Dan dia seperti, &ldquohuh?&rdquo Tapi dia tidak tersinggung. Dia tertarik. Karena itu seperti saya berbicara bahasanya dengan ini dan itu bukan hanya ceramah, &ldquoAnda harus berhenti melakukan itu. Tidak ada lagi keripik kentang untuk Anda.&rdquo

Jadi itu membuat saya berani. Dan kemudian saya datang dengan resep kedua saya untuk snacker manis. Seringkali ketika orang dengan gigi manis itu makan sesuatu tanpa berpikir saat mereka menonton TV di malam hari, itu adalah es krim. Dan itu menjadi resep krim Banana Nice di mana Anda pada dasarnya membekukan pisang matang yang jika tidak akan masuk ke roti pisang pandemi. Dan Anda dapat menambahkan apa saja: kacang, cokelat, beri, rempah-rempah.

Jadi itu hal lain, tidak hanya menjangkau orang ketika mereka merasa bersemangat atau emosional, tetapi melakukan sesuatu yang sedikit menarik perhatian orang.

Soleil Ho: Oh, wow. Rasanya sangat avant garde, bukan? Begitulah cara avant garde menjangkau orang-orang juga, hanya dengan membuat mereka ketakutan.

Tampaknya apa yang Anda latih misalnya, Anda pergi ke dokter dan mereka memberi Anda selebaran yang mengatakan untuk makan lebih banyak sayuran hijau dan hal semacam itu. Apa yang Anda lakukan adalah memberi tahu orang-orang bagaimana cara makan sayuran, pada dasarnya? Itu saja?

Linda Shiue: Itu pada dasarnya. Saya tidak harus pergi ke sekolah kedokteran untuk memberi tahu orang cara memasak sayuran, bukan? Saya tidak perlu melakukan itu sama sekali. Namun saya benar-benar berpikir ini sebenarnya adalah inovasi paling kuat yang pernah saya buat sebagai dokter.

Ada banyak dokter di luar sana yang bisa melakukan ini, tetapi kebanyakan dokter tidak melakukan ini. Dan saya pikir, sama seperti hal lainnya, kita semua tunduk pada informasi yang berlebihan. Kita semua diberi terlalu banyak selebaran. Ada terlalu banyak email. Berapa banyak yang benar-benar Anda baca dan simpan?

Dan bahkan jika Anda mau, katakanlah Anda adalah pasien yang disuruh makan lebih banyak sayuran berdaun hijau, Anda melihat daftarnya dan Anda seperti, &ldquookay, saya rasa saya akan mengambil beberapa bahan ketika saya pergi ke toko kelontong.&rdquo Lain kali Anda membawanya pulang. Dan Anda seperti, &ldquough, saya biasanya tidak makan ini. Apa yang harus saya lakukan dengan ini?&rdquo Dan kemudian dibutuhkan lebih banyak langkah untuk beralih dari menjadi juru masak non-rumah semacam itu, atau yang tidak memasak sayuran menjadi, &ldquoSaya rasa saya akan mencari resep,&rdquo menjadi &ldquoI kira saya akan mencari cara untuk memasak resep ini,&rdquo kan? Sebuah resep masih hanya daftar instruksi dan bahan-bahan.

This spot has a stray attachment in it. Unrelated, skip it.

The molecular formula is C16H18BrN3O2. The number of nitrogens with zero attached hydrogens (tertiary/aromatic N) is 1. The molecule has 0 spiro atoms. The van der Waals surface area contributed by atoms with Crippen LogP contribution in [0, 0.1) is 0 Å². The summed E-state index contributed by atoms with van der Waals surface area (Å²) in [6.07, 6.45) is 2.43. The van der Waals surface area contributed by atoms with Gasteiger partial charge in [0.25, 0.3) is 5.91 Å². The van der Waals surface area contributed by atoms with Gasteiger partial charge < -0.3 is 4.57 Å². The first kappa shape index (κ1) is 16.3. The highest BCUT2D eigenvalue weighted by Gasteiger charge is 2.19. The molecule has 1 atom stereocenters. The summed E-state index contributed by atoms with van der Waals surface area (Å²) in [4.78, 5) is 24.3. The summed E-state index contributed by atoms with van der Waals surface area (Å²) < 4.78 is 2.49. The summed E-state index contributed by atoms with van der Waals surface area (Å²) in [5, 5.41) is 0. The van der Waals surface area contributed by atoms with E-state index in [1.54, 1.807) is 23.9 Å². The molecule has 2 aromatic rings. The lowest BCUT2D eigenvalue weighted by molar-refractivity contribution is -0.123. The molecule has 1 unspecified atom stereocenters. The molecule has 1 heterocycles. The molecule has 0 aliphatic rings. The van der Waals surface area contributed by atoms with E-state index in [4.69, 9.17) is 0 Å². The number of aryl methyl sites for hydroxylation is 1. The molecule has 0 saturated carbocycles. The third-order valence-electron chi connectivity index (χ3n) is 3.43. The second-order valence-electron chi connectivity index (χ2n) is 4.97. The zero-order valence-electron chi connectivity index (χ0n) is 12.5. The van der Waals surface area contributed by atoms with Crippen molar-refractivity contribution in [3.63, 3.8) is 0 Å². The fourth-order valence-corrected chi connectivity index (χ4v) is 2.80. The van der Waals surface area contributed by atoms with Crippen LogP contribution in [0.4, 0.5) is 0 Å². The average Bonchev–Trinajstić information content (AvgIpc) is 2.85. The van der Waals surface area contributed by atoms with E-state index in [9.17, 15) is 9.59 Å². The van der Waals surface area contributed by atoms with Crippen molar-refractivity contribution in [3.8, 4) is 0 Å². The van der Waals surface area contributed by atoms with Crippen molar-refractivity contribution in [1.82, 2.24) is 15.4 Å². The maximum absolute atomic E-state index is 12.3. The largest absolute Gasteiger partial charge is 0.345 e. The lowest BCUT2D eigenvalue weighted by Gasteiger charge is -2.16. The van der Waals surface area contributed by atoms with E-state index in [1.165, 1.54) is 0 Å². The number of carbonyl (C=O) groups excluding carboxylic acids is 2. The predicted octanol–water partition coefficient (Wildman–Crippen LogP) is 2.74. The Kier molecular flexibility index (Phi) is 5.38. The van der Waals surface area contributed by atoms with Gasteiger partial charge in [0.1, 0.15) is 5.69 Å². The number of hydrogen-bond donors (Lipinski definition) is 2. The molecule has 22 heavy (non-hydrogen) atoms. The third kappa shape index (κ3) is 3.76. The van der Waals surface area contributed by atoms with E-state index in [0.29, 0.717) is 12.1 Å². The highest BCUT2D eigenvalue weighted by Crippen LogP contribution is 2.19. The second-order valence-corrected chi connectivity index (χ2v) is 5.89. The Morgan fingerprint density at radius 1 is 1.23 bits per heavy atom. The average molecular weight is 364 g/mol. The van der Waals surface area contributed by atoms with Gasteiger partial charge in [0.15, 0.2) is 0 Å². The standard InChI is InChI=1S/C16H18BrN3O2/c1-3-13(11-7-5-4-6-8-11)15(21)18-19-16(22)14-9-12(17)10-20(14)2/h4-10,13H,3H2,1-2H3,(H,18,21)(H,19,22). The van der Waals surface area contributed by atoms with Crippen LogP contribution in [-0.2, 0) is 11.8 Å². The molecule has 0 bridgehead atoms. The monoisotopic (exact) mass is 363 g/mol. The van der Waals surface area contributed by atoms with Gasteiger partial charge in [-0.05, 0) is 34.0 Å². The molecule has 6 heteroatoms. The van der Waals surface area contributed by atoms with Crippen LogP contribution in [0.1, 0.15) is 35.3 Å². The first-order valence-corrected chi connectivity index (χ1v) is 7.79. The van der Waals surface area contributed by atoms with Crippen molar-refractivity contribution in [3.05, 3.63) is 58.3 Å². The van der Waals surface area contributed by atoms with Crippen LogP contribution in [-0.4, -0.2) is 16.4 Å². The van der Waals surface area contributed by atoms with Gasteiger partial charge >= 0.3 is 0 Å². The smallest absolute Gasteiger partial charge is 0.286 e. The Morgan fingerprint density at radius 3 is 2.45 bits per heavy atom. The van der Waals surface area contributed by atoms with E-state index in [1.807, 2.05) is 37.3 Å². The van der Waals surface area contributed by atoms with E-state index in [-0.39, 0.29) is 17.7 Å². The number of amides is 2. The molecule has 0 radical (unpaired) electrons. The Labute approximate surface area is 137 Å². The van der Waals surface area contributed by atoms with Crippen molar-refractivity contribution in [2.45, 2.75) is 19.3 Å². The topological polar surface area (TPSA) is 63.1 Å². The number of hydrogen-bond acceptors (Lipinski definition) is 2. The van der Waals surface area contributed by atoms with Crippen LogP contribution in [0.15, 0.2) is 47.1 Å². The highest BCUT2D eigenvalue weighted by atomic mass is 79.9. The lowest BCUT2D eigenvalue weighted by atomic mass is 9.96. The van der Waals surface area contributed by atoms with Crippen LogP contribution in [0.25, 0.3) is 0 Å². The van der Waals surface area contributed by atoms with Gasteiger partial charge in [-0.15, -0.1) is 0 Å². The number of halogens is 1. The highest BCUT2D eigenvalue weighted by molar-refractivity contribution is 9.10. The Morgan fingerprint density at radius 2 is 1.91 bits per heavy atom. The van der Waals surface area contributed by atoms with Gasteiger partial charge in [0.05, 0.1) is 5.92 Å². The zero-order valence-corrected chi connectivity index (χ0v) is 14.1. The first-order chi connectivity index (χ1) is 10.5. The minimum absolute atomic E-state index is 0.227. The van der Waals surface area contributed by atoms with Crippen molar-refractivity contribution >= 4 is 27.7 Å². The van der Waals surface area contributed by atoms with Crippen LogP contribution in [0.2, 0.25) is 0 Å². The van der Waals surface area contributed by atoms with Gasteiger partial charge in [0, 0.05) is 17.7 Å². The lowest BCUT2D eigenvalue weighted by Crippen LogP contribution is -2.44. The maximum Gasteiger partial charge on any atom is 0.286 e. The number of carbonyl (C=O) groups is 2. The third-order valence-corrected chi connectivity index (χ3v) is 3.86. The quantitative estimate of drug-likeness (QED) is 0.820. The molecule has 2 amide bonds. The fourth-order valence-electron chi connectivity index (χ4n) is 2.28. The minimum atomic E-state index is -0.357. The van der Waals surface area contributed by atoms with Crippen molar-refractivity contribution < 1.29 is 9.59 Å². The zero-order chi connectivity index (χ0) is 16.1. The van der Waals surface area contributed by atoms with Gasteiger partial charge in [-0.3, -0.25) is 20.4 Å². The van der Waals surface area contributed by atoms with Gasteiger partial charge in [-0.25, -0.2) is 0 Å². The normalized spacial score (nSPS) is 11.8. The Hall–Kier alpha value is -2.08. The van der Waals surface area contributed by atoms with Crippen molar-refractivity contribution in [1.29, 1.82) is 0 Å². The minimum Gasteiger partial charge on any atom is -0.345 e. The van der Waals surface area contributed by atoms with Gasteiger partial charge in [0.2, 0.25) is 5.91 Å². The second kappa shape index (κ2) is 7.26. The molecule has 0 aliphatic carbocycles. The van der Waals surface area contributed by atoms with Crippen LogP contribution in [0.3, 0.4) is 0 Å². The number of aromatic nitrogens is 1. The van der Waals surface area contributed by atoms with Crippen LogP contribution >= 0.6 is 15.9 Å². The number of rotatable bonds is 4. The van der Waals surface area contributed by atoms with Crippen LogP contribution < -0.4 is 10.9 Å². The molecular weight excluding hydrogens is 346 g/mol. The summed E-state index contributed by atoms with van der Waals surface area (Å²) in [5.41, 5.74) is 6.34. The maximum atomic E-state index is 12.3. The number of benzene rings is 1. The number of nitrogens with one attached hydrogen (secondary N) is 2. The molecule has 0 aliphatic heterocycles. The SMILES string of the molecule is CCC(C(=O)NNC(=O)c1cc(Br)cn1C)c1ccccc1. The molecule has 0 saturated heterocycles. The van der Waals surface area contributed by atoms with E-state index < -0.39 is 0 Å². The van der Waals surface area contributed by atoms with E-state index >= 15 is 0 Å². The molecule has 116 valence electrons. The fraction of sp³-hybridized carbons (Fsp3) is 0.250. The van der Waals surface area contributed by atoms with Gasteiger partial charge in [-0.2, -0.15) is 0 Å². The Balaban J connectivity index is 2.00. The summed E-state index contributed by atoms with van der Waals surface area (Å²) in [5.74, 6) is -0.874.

Jadi saya pikir, mengapa tidak memotong perantara? Biarkan saya benar-benar menunjukkan kepada Anda, biarkan saya menginspirasi Anda. Jika Anda makan ini dan Anda suka ini, Anda akan melakukannya setelah Anda melihat betapa mudahnya setelah Anda melakukannya. Indahnya mengajar, memasak, yang menarik bagi saya adalah kita selalu membuat kesalahan dan itu bukan bencana. Ini bukan akhir dunia. Itu semua adalah kesempatan belajar.

Orang tidak perlu diberi makan dengan sendok. Ini benar-benar seperti, &ldquocome with me. Ayo masak di sebelahku dan kita akan memikirkan ini bersama dan pastikan kamu suka makan ini.&rdquo


Dokter ini meresepkan obat dan resep nabati

Buku masak baru Linda Shiue, "Spicebox Kitchen," menjembatani keahlian medisnya dengan kegembiraan memasak makanan yang sehat dan terjangkau.

Buku masak baru Linda Shiue, "Spicebox Kitchen," menjembatani keahlian medisnya dengan kegembiraan memasak makanan yang sehat dan terjangkau.

Buku masak baru Linda Shiue, "Spicebox Kitchen," menjembatani keahlian medisnya dengan kegembiraan memasak makanan yang sehat dan terjangkau.

Buku masak baru Linda Shiue, "Spicebox Kitchen," menjembatani keahlian medisnya dengan kegembiraan memasak makanan yang sehat dan terjangkau.

Buku masak baru Linda Shiue, "Spicebox Kitchen," menjembatani keahlian medisnya dengan kegembiraan memasak makanan yang sehat dan terjangkau.

Pada episode podcast Extra Spicy ini, Dr. Linda Shiue berbicara tentang bagaimana dia mulai meresepkan keripik kale kepada pasien dan buku masak barunya, "Spicebox Kitchen," yang menjembatani keahlian medisnya dengan kegembiraan memasak makanan nabati yang sehat. Dia berbicara kepada pembawa acara Soleil Ho dan Justin Phillips tentang perjalanannya dari dokter menjadi koki, tradisi kuno makanan sebagai obat, dan kekuatan buku resep untuk memotivasi pasien menuju kebiasaan makan yang lebih baik.

Dengarkan episode dengan mengklik pemutar di atas, dan gulir ke bawah untuk membaca transkrip percakapan Soleil Ho dan Justin Phillips yang telah diedit dengan Linda Shuie.

Berikut adalah sebagian transkrip wawancara Soleil Ho dan Justin Phillips dengan Linda Shuie, diedit dan diringkas untuk kejelasan. Wawancara dilakukan pada 26 Februari.

Soleil Ho: Jadi salah satu anekdot di Spicebox Kitchen yang saya suka adalah cerita Anda tentang resep keripik kangkung sebagai resep untuk pasien. Dan saya merasa itu adalah enkapsulasi hebat dari apa yang Anda lakukan. Maukah Anda menceritakan kisah itu kepada kami?